Following the journey of award winning author, Alex Azar, as he travels the publishing world and all things interesting. To reproduce or publish any material found within this blog, please contact me at

Saturday, August 31, 2013

What I'm Reading Now: 8/31

So I just finished a novel called "Feed" by Mira Grant, and my review of it has changed since I first started it.  I'm not sure how the book came onto my radar, but I've had it in my 'to read' pile for a couple of years.  Finally deciding to give it a read, I went into it knowing the bare basics of the plot.  It's a zombie book, and blogging is a big part of it.  While I enjoy zombie movies, and even The Walking Dead TV show, I'm not big on reading zombies.  Other than Max Brooks "World War Z" I can't really name a zombie book I've liked.  I'm sure there's some great ones out there, but the genre isn't at the top of my interests to continue delving into it.  That's why it took me so long to read this one.

Instantly my fears were confirmed.  The year is 2040 or so and the zombie outbreak happened 20 years ago. Children since have often been named George or Georgia in honor of George A. Romero because of his zombie movies.  From the beginning it felt like a shameless plug to show the author 'knows' the genre or the source material.  At some point early in reading the book, I learned it was a trilogy and I wanted to jump ship right then and there because I knew I wasn't finishing this book, let alone picking up the other two...

Then something amazing happened, Mira Grant (real name Seanan McGuire) showed she not only knows what she's talking about, but that she's put a lot of thought into this post zombie outbreak world.  We see how the world continued in a different path after the outbreak, we see the advancement of necessary technology in this infested world where people try to live their lives.  Also two of the things she did exceptionally well was to 1) explain why in the world 'blogging' would be crucial or even relevant in this world (ironic of me to discredit blogging on my own blog, I know), and the reason has to do with equal parts sharing of information and the 'real' news failing to acknowledge the existence of zombies, and 2) explain the origin of the zombies.  Too many times a zombie story sweeps the reason of their existence under the rug with a generic 'virus' answer. Mira took the extra steps to detail their genesis.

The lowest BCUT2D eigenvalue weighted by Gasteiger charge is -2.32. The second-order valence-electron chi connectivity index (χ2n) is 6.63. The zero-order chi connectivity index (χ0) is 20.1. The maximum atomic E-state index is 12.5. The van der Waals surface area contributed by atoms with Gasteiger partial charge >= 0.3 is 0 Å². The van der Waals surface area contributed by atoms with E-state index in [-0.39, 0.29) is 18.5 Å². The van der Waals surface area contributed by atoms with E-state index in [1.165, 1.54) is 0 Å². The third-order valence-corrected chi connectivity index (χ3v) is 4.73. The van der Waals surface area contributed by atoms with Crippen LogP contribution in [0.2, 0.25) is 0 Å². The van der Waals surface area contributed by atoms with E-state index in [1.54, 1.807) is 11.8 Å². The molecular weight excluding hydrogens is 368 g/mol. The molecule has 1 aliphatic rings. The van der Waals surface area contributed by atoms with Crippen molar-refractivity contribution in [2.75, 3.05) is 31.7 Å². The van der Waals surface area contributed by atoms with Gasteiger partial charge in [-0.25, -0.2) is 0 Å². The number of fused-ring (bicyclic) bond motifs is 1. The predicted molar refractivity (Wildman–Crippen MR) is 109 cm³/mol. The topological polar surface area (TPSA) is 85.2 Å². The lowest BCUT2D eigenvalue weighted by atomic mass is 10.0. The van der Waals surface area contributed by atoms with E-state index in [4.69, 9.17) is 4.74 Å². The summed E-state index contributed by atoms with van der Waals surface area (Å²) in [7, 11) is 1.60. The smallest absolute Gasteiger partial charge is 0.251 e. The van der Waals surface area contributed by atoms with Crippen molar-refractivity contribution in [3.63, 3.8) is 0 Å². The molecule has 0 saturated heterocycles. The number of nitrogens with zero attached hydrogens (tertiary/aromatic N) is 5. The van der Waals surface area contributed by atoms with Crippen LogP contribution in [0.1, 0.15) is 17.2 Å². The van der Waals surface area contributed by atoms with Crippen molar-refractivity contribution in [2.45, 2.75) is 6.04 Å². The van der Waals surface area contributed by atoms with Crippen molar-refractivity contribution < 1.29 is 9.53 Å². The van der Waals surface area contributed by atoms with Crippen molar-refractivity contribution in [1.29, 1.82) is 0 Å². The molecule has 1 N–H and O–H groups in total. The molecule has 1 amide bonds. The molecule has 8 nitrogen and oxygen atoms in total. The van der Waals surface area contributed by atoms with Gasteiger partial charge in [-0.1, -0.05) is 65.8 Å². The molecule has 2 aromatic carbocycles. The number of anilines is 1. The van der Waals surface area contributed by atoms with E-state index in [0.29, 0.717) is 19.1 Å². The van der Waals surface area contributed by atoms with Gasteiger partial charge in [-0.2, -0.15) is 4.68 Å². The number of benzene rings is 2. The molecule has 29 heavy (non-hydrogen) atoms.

The book follows three bloggers who are brought onto the campaign trail of a presidential hopeful, the first candidate to acknowledge and accept bloggers as a crucial part of the media.  Of course, when zombies and/or presidents are involved conspiracies abound.  This, I must admit, is the weakest part of the writing.  Not so much what the conspiracies are, but the who behind them.  The author didn't put the best of efforts to conceal who was behind everything, and in all honesty that may have been her intention.

In any case, I've already picked up the second book to the Newsflesh trilogy "Deadline" and won't wait as long to read this one.

This started out as a "75 Page" read and review, however the author's knowledge and dedication to the genre comes through and makes this an easy...

"Cover to cover"
If the zombie genre interests you at all, this will certainly satisfy your flesh eating needs until The Walking Dead returns in October.

Wednesday, August 21, 2013

Free Book Giveaway: Reminder

As the title of this post suggests, this is a reminder that I am currently running a contest giveaway.  All you have to do is follow my blog, and once I have fifty (that 5-0) followers, I'll randomly select 5 of you to receive a free book I've been published in.

You may be asking 'How do I follow your awesome blog?', well aside the fact you've disappointed me for not already following me, it's quite easy.  To the left of this post, below the section labeled "Pages" you'll find the section "Followers" click the "Join this site" link and you're good to go.

Now go tell your friends, if you have any, if not thanks for your solitary support.

Sunday, August 18, 2013